I PATCH is a one-off 14 x 14 cm concertina book made up of ten panels. Each panel consists of a typewritten text in the form of a square measuring 9 x 9 cm. The front and back covers are made of foam board covered with navy Japanese Washi Paper onto which is sewn sixteen hand-stitched squares. Inserted in between the foam board and Washi paper is wadding for a padded effect to create the illusion of a patchwork quilt. Each panel of the concertina consists of handmade paper joined together with a strip of paper measuring 1.5 cm in width. Each side of the strip is hand stitched to one side of two panels. This strip is the bind as well as the fold, which creates the extendable concertina structure. The book is packaged with a pink satin ribbon.

The form plays a part in conveying its concept, as the concertina form draws attention to the craft element of the bookwork through the use of hand stitching. This particular bookwork looks to tie in all elements of book form, which includes the physical form of the object and the form of its content. The squareness of the bookwork both outside and in is made to resemble the square patches of fabric to be found on a patchwork quilt. The title, I PATCH, is not only reflected in the patchworks of the front and back covers but also in the square patches of text within the bookwork. The text is laid out in the form of a square block of text, which visually marks a square patch. It is surrounded by a white border, which further draws attention to the squareness of the text and the object.

The exposed stitch work and binding, hand-cut panels and typewritten text are each a record of production. Stitching and binding are a record of the craft methods employed during the making of the book. The unevenness of hand-cut panels marks the process of production, as does the use of a manual typewriter. The typewriter is a particularly interesting instrument to use as it stains the page with not only letters but also accidental streaks from the ink ribbon. As a writing device it is successful in capturing all the elements of a production process, as mistakes cannot be erased and rewritten. As a manual device the markings are reliant on the artist using it; depending on the pressure placed on the typewriter keys, some letters will imprint the paper darker than others. Equally, each page is fed into the typewriter by hand which means that some words may appear out of line with others. Each of these aspects captures moments of making and to borrow Ulises CarriĆ³n’s term; the bookwork becomes ‘a sequence of moments’.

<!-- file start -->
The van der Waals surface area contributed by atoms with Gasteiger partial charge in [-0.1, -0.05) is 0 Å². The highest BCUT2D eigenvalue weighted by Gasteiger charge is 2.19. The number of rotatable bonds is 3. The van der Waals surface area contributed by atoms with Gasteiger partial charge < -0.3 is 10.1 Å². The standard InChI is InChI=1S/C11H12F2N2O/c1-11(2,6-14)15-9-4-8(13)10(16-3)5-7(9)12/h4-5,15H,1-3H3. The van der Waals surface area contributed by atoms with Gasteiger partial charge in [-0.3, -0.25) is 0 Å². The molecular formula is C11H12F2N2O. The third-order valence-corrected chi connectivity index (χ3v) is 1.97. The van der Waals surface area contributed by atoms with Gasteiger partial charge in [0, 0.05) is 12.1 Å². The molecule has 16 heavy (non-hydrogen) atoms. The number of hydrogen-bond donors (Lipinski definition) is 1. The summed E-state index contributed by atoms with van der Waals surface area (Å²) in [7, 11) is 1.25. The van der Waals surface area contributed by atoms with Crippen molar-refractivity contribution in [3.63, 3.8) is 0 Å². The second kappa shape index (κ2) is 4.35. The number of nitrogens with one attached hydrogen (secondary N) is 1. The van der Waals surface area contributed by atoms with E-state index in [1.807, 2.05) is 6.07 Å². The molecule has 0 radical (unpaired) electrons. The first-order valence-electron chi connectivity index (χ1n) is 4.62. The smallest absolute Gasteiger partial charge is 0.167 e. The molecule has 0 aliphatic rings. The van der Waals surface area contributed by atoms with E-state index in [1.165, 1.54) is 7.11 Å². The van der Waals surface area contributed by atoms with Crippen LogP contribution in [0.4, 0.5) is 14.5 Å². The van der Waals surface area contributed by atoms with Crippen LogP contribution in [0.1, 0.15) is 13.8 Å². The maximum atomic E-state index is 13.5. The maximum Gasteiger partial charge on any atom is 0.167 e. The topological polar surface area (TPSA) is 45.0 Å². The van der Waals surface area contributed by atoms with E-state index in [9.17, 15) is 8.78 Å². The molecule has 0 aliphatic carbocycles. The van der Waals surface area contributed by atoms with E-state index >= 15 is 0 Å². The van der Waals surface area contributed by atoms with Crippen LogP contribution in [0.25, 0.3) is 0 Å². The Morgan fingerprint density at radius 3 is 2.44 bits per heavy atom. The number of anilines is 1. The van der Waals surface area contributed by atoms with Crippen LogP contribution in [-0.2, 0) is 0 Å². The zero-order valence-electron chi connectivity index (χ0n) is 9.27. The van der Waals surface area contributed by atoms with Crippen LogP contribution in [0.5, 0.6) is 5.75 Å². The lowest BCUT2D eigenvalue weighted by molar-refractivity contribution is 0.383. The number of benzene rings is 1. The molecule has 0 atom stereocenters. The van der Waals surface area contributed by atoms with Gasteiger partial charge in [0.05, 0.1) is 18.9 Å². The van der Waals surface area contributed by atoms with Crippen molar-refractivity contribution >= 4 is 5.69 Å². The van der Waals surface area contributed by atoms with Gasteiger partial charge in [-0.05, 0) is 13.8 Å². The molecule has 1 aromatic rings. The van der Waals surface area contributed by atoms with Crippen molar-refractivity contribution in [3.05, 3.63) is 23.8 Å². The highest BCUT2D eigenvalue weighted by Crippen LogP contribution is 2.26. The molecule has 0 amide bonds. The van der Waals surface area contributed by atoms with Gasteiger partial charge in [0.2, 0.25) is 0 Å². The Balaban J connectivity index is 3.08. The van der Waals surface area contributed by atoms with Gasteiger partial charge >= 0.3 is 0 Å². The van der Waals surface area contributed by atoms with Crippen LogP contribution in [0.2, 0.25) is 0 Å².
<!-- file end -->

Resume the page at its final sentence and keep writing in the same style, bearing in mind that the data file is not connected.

The content is a crisscrossing dialogue between the artist, the book and the reader. It is a dialogue that records the thought processes in those moments of production. Therefore, in the same way that the book form has been constructed as a record of a production, the content also documents aspects of this process. However, instead of a physical record, the text is a mental note that taps into the psyche of the artist at the time of production, to create a bookwork that captures these external and internal processes of making.


Shaelene said...

Are the books for sale?

Ryan Ormonde said...

Please may I eat it?

Ryan Ormonde said...

You excel at supervising the work in its entirity. You must be fine at cuisine.

Beckwina said...

This book is amazing. It has an extreme tactile nature. This tactile nature runs throughout this book, in its writing in its production, in its words, in its relationship to the body which has made it. You write: “The exposed stitch work and binding, hand-cut panels and typewritten text are each a record of production.” I have this memory from the ICA talk you organised, the book being a trace of production, a trace of performance. This book is a definite trace of production. It is a definite trace of you performing a performance. I am wondering about the act of production more and more about a performance in its own right and this production leaving a trace, this trace being a document. I think there is something very interesting here, and I am interested in the points where these processes meet. the crosses. I think we should investigate this more. The process of a performed making which leaves a trace. The trace is the art/text object.

karen sandhu said...

Shaelene - yes they are! get in touch via email.

Ryan - I will bake you a cake instead :-)

Becky - I like this idea of seeing the process of production as a type of performance. I like your idea of viewing the result/product/object/text as a 'trace' of performance. I really like the word 'trace' and your use of it. It works well when thinking about what we do and the spaces through which we trace our performances. Thanks.